James Joyce, on going into exile, declared that he went forth "to forge in the smithy of my own soul the uncreated conscience of my race". Robinson stayed home and did just that. She has attempted to develop a new Irish identity: phrases such as "the island of Ireland", are carefully chosen to transcend old political stalemates, and to encourage all Irish people to live together in peace.

In the tradition of the Jewish and Christian prophets before her, Robinson calls for "mercy and not sacrifice". In her work as a lawyer she will have seen too many women sacrificed to maintain the facade of self-righteousness and innocence of a fading Ireland. Under her influence, whatever Irish identity will be forged will not be sacrificially achieved: that is to say, it will not be at someone else's expense.

Over the past 30 years three thousand people have died violent deaths and countless thousands have been maimed, blinded, and bereaved in parts of Ireland. This violence is at least underpinned, if not caused, by religious sectarianism. No self-respecting politician in Ireland can ignore the substantive question that will lie behind this historic meeting: Can the unique position of the Roman Catholic Church in Ireland, and in particular the enshrinement of its moral codes into the law of the land, any longer be sustained? The Pope may well wish this to be the case, but the vast majority of ordinary Irish Catholics now deem otherwise.

Behind this question lies another. The Catholic church in Ireland has traditionally enjoyed constitutional protection. In a multicultural society, this is no longer tenable. The question is thus: is the future of Irish Catholicism contingent upon maintaining its traditional legal safeguards, or can Irish Catholics be trusted with preserving the best features of a faith that has served them well without petrifying that faith, and without the legal safeguards hitherto afforded to them by the constitution?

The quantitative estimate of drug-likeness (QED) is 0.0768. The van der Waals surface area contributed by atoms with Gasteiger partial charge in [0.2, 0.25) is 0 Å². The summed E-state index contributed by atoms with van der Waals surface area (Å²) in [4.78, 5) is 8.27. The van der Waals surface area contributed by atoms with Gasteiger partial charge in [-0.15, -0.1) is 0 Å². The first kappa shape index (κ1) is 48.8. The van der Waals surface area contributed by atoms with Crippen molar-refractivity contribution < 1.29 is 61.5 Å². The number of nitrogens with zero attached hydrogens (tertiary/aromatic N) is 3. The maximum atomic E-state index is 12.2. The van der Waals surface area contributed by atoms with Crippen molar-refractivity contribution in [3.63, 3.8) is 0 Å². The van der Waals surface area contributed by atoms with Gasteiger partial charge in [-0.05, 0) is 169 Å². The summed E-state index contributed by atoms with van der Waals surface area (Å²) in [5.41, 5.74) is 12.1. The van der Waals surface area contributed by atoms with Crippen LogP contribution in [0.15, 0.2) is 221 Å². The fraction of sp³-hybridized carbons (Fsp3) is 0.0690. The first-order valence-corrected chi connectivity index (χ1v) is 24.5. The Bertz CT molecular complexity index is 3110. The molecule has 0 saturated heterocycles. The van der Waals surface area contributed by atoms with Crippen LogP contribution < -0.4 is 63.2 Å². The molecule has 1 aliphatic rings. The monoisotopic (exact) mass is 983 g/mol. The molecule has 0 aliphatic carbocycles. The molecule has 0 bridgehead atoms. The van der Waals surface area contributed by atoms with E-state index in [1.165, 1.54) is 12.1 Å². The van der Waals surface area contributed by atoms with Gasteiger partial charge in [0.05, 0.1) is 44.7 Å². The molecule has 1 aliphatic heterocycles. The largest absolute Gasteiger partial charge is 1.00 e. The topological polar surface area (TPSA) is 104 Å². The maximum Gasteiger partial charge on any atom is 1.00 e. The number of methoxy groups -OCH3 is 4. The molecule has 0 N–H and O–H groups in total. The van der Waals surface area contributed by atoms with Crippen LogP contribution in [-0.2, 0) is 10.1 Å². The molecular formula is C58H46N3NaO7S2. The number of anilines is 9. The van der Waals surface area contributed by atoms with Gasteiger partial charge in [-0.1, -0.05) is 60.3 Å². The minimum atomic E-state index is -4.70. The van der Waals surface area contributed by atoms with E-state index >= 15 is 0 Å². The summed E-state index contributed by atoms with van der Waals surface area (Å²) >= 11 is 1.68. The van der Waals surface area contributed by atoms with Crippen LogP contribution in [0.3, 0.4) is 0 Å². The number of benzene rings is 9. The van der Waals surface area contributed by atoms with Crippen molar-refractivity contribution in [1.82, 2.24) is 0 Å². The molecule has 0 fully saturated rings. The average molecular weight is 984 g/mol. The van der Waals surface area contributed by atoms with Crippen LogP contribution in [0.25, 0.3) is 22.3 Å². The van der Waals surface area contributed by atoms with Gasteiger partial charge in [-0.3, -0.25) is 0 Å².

In essence, that will be the question to be posed by President Robinson to the Roman pontiff. Although the President has no executive powers, the Pope is under no illusion as to her moral and spiritual influence in Ireland - influence that possibly surpasses that of the executive power structure. Her message to the Pope might be as follows: if Catholicism is not part of the solution, then it may be part of the problem. The choices are stark.

Traditionally, Irish Catholic mothers could have been counted on to pass on the Catholic faith. However, in the light of Ireland's political and social history, where children have been sacrificed to maintain a facade, and where political violence is underpinned by sacrificial motifs, many are now simply turning away in search of a life-giving spirituality - one that will serve to empower their search for new ways of living with integrity.

Once content to act as handmaids of the Church, Irish women are demanding a voice and, in some cases, full ministerial authority. One of the last straws grasped at by St Thomas Aquinas to refuse priestly ordination to women was that women (like slaves) could "not signify eminence". President Robinson is proof that they can, and a compelling example of why they must.

The writer is director of the Institute for Feminism and Religion, and author of 'The Serpent and the Goddess: women, religion and power in Celtic Ireland'.